With respect to the relation between parent educational priorities to the children’s relative strengths and deficits, we found no evidence to support a view that parents use a strengths-based logic (Seale and Nind 2009; Valencia 1997). Instead, parent priorities often reflected areas of either major deficits or emerging behaviors. Regarding the former, for the majority of skills/behaviors in the self-care, motor, and problem behavior domains, parents prioritized areas where the child showed major skill/behavioral deficits. The finding could indicate that parents followed a deficit- or needs-based logic for selecting some priorities. For example, toilet training was a major priority when children had major deficits in their toileting abilities and, in this sample, most of the children were said to require either considerable assistance with toileting or were totally dependent with respect to toileting.

Regarding the latter, for the domestic living and communication domains, parents prioritized areas where the child was already showing some level of development. The finding could indicate that parents identified some priorities based on evidence that the child might in fact be able to make progress in that area given that the child was already showing some development with respect to that area. This approach to prioritization of educational goals would appear consistent with Vygotsky’s (1978) notion of the zone of proximal development. In this study, it would appear that communication and domestic living skills were prioritized for education when they fell within the zone of proximal development. This interpretation could be viewed as a type of emergent-skills based logic for prioritization of educational goals.

The finding that priorities were often related to children’s deficits and emerging skills has implications for guiding the development of educational programs for children with cri-du-chat syndrome. Specifically, it would seem important for educators to undertake comprehensive assessments to identify children’s skills deficits and emergent behaviors. Information of this type may facilitate collaboration with parents to identify content for the child’s IEP (O’Reilly et al. 2007). To facilitate collaboration it would be interesting to determine if priority ratings differed between parents and teachers.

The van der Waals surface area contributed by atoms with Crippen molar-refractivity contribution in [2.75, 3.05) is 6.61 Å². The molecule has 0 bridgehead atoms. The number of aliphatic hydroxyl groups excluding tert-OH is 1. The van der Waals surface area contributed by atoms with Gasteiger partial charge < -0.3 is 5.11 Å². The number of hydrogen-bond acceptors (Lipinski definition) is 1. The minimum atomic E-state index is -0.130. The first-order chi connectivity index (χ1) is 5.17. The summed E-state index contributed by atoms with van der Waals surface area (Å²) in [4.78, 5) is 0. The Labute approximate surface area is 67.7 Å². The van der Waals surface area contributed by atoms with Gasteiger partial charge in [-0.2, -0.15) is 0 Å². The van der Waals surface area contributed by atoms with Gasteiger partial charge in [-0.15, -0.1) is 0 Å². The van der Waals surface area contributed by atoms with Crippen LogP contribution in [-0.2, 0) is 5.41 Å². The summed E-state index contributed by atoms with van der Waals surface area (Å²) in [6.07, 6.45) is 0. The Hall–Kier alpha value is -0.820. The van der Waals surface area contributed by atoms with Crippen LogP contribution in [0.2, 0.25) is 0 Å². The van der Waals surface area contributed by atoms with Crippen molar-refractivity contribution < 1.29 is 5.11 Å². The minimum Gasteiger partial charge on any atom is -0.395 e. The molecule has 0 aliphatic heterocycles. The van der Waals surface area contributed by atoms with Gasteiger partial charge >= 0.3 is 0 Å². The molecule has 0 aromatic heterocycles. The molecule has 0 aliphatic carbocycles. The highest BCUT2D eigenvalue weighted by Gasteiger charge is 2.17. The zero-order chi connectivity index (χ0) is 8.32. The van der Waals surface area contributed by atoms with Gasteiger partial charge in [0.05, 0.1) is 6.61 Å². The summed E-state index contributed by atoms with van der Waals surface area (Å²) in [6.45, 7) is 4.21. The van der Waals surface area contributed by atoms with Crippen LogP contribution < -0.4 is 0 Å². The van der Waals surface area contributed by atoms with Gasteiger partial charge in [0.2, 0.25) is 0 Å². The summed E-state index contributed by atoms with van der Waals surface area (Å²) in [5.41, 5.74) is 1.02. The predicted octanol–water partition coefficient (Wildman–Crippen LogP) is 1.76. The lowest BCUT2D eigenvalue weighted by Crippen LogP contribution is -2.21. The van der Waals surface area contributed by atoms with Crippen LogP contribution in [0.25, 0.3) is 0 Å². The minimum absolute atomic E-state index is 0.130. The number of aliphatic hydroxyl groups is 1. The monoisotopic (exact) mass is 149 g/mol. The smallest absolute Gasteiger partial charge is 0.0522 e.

These findings must be interpreted with caution in light of several limitations. The main limitation of this study is that the sample may not have been representative, as evidenced by the lack of variability in the gender and education level of the respondents. Another limitation associated with Internet surveys is that they require the respondent to have Internet access (Hewson et al. 2003), which in this case may have restricted participation to Internet literate parents. Indeed the sample was highly educated, highly informed, involved in parent organizations, and mainly USA-based. A further limitation is the lack of prior empirical development of the survey. While the survey items were taken from relevant literature, it would seem to require further development given that our factor analysis suggested the need to restructure some items. Consequently, the present study should be seen as an initial trial of a new instrument.

Despite these limitations, this appears to be the first study aimed at identifying educational priorities for children with cri-du-chat syndrome and the first to investigate the relation between parents’ educational priorities and children’s ability/performance. Our results suggest nine areas that are likely to be high priorities and support the view that parent priorities are often based on the child’s deficits and emergent skills, rather than on the child’s strengths. An obvious area for future research would be to repeat this survey with other syndrome groups to determine if these findings are specific to cri-du-chat or might apply to a range of developmental disability syndromes. Differences in the educational priorities of parents across syndrome groups might be expected when a syndrome is associated with a specific behavioral phenotype (Walz and Benson 2002). Further research into the educational priorities for children with different syndromes may therefore be useful in guiding the design of educational programs that better match the presenting behavioral phenotype.

Footnotes

  1. 1.

    Available from the corresponding author.

Notes

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Copyright information

© The Author(s) 2009

Authors and Affiliations

  • Keenan A. Pituch
    • 1
  • Vanessa A. Green
    • 2
  • Robert Didden
    • 3
  • Lisa Whittle
    • 2
  • Mark F. O’Reilly
    • 4
  • Giulio E. Lancioni
    • 5
  • Jeff Sigafoos
    • 2
    • 6
  1. 1.The University of Texas at AustinAustinUSA
  2. 2.Victoria University of WellingtonWellingtonNew Zealand
  3. 3.Radboud University Nijmegen and TrajectumNijmegenThe Netherlands
  4. 4.The Meadows Center for Preventing Educational RiskThe University of Texas at AustinAustinUSA
  5. 5.University of BariBariItaly
  6. 6.School of Educational Psychology and PedagogyVictoria University of WellingtonWellingtonNew Zealand